Most of us are prone to overthinking at times. We might go over and over something in our mind, or wrestle for days with a decision we need to make. This can lower our mood, trigger anxiety and stop us being productive and happy. Overthinking comes in a few different forms, and each one can be managed with a specific approach.
Rumination is when someone repeatedly mulls over something that’s happened in the past, for example a mistake they’ve made. They might ponder ‘Why did I do that?’, ‘What could I have done differently?’ or ‘Why is this still affecting me now?’. Rumination is often a feature in depression and post-traumatic stress disorder (PTSD). People sometimes don’t realise they’re doing it – they might suddenly notice that two hours have passed, or get to work and be unable to remember the journey.
It can help to recognise when you’re ruminating, and notice the impact it’s having on your mood. It’s easy to believe that you’re doing it for a reason, to figure out how you could have prevented something from happening perhaps, but it will probably only make you feel worse. You can’t go back and change the past, and it’s usually impossible to know exactly why things happen.
The best way to manage rumination is to understand when you’re most likely to do it, and plan your time, consciously choosing to do a task that absorbs your attention. If it tends to happen on your train journey to work, listen to a podcast. If it happens while you’re cooking dinner, practice mindfulness – notice the different smells, the texture of the food as you chop and stir, the taste of the finished meal. Try to ask yourself more compassionate questions; instead of why it happened you could examine how it happened, to get a different perspective.
Worrying tends to focus on ‘what ifs’ around something that will or might happen in the future. For example, if you have a big work event coming up you might worry ‘What if I say something stupid in front of the boss?’, ‘What if I spill soup on my blouse?’ or ‘What if I’m sitting with people I don’t know?’. Imagining worst case scenarios like this is often a major problem in anxiety disorders.
As with rumination, it’s useful to notice when you’re worrying, acknowledge the impact it’s having – and then problem solve if that’s at all possible. Some worries are real and current, but many are hypothetical. If you’re worrying about the fact that your car is broken, consider what you can do about it. Write down as many solutions as possible – together with pros and cons for each – then put one of them into practice.
Worrying about whether your car will break down on the way to an important appointment isn’t helpful. It could happen, but it’s not happening now. You might believe that worrying about hypothetical scenarios is a form of planning and preparation; that it’ll help you cope better with a problem or head it off at the pass. But putting a lot of thought and effort into something that never happens is exhausting! Acknowledge the worry, and that it’s hypothetical, then try to let it go. It can also be beneficial to pinpoint a situation in the past when you coped fine with something that happened unexpectedly, despite not having worried about it in advance.
Negative thinking patterns, or NATS (negative automatic thoughts) are a common factor in depression, and involve seeing things in ‘black and white’. Negative thoughts tend to manifest in response to something that’s just happened. Sometimes people ‘personalise’ a situation, for example if they wave at a neighbour who doesn’t wave back they might fret that they’ve upset her. Generalising is also typical. You might have an appraisal at work which is 70% positive feedback and 30% highlighting areas that need improvement. A negative thinker will focus on the 30%, telling themselves they’re rubbish at everything they do in their job – or everything they do full stop!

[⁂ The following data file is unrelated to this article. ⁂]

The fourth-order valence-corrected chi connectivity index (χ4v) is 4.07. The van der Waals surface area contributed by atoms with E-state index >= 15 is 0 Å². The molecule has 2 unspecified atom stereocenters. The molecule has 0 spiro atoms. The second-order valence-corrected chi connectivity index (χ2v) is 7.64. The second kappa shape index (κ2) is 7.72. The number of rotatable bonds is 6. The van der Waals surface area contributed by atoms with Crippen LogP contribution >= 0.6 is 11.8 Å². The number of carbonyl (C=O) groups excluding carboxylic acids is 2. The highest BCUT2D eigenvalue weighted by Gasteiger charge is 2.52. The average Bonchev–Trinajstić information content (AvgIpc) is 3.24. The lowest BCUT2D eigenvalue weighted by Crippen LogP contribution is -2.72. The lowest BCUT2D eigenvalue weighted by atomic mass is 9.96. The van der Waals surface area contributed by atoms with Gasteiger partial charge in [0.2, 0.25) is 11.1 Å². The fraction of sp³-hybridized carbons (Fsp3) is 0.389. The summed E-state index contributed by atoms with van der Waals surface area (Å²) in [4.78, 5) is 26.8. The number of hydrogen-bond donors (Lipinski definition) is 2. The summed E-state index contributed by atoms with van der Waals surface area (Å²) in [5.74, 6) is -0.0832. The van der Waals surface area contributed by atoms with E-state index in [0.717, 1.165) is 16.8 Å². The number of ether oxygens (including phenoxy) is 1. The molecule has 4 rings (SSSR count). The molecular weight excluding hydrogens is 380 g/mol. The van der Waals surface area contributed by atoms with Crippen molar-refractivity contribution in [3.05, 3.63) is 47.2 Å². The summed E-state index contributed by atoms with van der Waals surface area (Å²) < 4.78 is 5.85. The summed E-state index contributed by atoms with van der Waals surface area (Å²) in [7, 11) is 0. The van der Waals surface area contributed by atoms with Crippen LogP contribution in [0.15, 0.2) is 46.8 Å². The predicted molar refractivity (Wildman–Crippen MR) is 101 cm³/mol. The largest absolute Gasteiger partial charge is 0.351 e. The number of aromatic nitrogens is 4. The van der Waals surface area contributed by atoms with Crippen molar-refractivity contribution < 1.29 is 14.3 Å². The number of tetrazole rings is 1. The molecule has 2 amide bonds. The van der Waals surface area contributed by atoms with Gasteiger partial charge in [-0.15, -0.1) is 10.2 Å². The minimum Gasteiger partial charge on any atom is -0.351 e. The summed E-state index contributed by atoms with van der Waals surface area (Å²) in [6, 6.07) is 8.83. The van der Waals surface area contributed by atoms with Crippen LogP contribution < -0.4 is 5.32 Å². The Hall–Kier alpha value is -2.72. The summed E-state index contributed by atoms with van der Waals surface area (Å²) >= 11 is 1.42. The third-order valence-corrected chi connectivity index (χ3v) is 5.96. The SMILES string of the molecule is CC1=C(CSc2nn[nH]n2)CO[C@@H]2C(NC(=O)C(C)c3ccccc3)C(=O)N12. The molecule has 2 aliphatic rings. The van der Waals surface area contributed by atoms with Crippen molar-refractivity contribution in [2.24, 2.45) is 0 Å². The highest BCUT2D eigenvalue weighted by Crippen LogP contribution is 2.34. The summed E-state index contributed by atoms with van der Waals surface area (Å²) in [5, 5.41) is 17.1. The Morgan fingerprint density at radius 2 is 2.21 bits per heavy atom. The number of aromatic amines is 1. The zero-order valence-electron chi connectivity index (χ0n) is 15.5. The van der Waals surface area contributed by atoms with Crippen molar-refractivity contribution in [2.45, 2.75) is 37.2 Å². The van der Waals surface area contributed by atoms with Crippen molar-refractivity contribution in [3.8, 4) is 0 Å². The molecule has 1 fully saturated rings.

The first thing to remember is that the thoughts are very often not an accurate reflection of the situation itself, but of how you think about it. Then evaluate whether your interpretation is true or not. Look at the evidence and the facts objectively, imagining what a judge would say in court when presented with them. Are you really bad at everything you do at work, or do you do a pretty good job most of the time? Does your neighbour dislike you, or was she running to the car – so was probably just late for work and preoccupied?
Struggling with decisions is another form of overthinking. Someone who is experiencing impaired cognitive ability due to depression or anxiety might find making decisions harder. This could be because they’re ruminating on a past decision they feel they didn’t get right, or worrying about what might happen in the future if they make a decision they regret later on. The techniques described above can help here, if you’re able to recognise what’s behind your difficulties. It can also be effective if you think about the times you’ve got it right: list five decisions you were pleased with and had good outcomes. This will help boost your confidence in your decision making ability, and break the stalemate.
Sometimes people find making even small decisions a torturous process – for instance, choosing what to eat in a restaurant. Someone with generalised anxiety disorder (GAD) might crave certainty, so they’ll pick something they’ve had 10 times before and know they’ll enjoy. You can help to break this pattern by challenging yourself to try something new, or do something different, then notice what the result is.
If you find the tips we’ve shared in this article hard to put into practice, you could seek support and guidance from therapy. Cognitive behavioural therapy (CBT) will help you learn how to change your thinking and behaviour – for example learning how to let hypothetical worries go, or addressing beliefs that rumination is a useful activity.